The next thing is the artist and some ringers. I mentioned those, right? So we’ve got most of the cast right away, from that first note, even if there’s not much information being shared.

In that lovely, shiny new, “back to school” notebook with all the coloured pencils on it, I wrote a list of roles:

  • Protagonist 1
  • Protagonist 2
  • The Artist
  • The Psycho
  • Drama Geek 1
  • Drama Geek 2
  • The Bonnie

And there you go, the core cast. This changed, because it really had to. As the core group of conspirators grew, the closer they would be, and the more unstable their plan would become.

The protagonists were the last ones to be assigned proper roles because they were fleshed out in more than just a ‘role’ way. They had more detailed notes within a couple of days:

Protagonist 1. Too invisible. Not interesting or popular, not outlandish or weird or with something to get the label ‘outcast’. Able to get through a day without ever talking to a person. Someone genuinely wrote, “Who are you?” in his yearbook. Dad was a drunk, is… somewhere else.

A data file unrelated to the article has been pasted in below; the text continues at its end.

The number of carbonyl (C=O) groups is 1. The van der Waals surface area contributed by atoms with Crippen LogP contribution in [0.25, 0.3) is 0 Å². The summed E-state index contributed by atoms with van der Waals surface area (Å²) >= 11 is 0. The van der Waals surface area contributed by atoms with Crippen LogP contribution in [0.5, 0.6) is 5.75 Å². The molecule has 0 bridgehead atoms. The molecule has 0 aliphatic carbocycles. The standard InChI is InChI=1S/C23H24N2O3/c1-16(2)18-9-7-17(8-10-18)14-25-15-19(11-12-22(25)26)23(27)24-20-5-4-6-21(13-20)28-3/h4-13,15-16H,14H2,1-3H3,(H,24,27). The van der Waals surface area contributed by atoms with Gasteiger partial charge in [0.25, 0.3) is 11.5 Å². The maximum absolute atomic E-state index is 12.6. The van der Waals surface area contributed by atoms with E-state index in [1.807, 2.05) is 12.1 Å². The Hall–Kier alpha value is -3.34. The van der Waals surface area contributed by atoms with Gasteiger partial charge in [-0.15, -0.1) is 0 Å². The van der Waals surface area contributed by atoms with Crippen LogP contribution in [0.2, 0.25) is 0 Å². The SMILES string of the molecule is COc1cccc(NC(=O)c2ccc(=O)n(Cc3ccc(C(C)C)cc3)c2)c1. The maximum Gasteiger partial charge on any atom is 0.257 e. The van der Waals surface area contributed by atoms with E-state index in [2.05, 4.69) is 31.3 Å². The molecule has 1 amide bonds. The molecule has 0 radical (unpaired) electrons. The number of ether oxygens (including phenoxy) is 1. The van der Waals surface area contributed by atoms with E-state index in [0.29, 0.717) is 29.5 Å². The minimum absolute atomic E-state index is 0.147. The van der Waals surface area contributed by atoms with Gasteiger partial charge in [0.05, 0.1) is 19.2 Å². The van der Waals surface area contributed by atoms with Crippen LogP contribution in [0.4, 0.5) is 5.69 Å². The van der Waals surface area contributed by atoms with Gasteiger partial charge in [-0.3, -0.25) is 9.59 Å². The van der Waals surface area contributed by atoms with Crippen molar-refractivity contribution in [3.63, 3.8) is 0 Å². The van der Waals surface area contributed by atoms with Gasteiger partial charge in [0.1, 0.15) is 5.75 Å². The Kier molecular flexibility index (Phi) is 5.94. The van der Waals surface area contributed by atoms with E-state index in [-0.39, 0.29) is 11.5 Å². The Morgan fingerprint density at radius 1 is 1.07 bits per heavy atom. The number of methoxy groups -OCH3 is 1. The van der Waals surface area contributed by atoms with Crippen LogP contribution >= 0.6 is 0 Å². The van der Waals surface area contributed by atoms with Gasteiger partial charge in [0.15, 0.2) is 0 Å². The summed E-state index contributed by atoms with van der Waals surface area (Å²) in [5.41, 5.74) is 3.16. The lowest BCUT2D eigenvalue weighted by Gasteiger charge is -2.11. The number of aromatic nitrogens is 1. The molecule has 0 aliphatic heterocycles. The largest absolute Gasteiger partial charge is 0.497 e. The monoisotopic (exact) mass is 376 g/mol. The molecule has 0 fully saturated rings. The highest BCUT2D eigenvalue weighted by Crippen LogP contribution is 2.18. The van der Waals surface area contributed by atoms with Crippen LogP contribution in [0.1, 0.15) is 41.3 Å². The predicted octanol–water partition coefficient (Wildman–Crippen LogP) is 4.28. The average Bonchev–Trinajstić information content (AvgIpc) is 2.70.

Protagonist 2. Better off than Protagonist 1, but rich for this town doesn’t mean much. Ambitious, forges shit for people. Dad wants him in a band. He doesn’t know what he wants.

So that’s it initially. They became The Nobody and The Forger. Not dumb or insane kids, but not doing well academically because, well, why try in Greenville? One of the drama geeks was renamed The Method Actor so that he’d take everything about his role of ringer way to seriously.

I knew I wanted the two protagonists to be guys, and I wanted that kind of intense early/mid-teenage friendship where you don’t have many friends, but the one or two you do, they’re closer than family. The kind that is so great, but burns out really quickly later in life.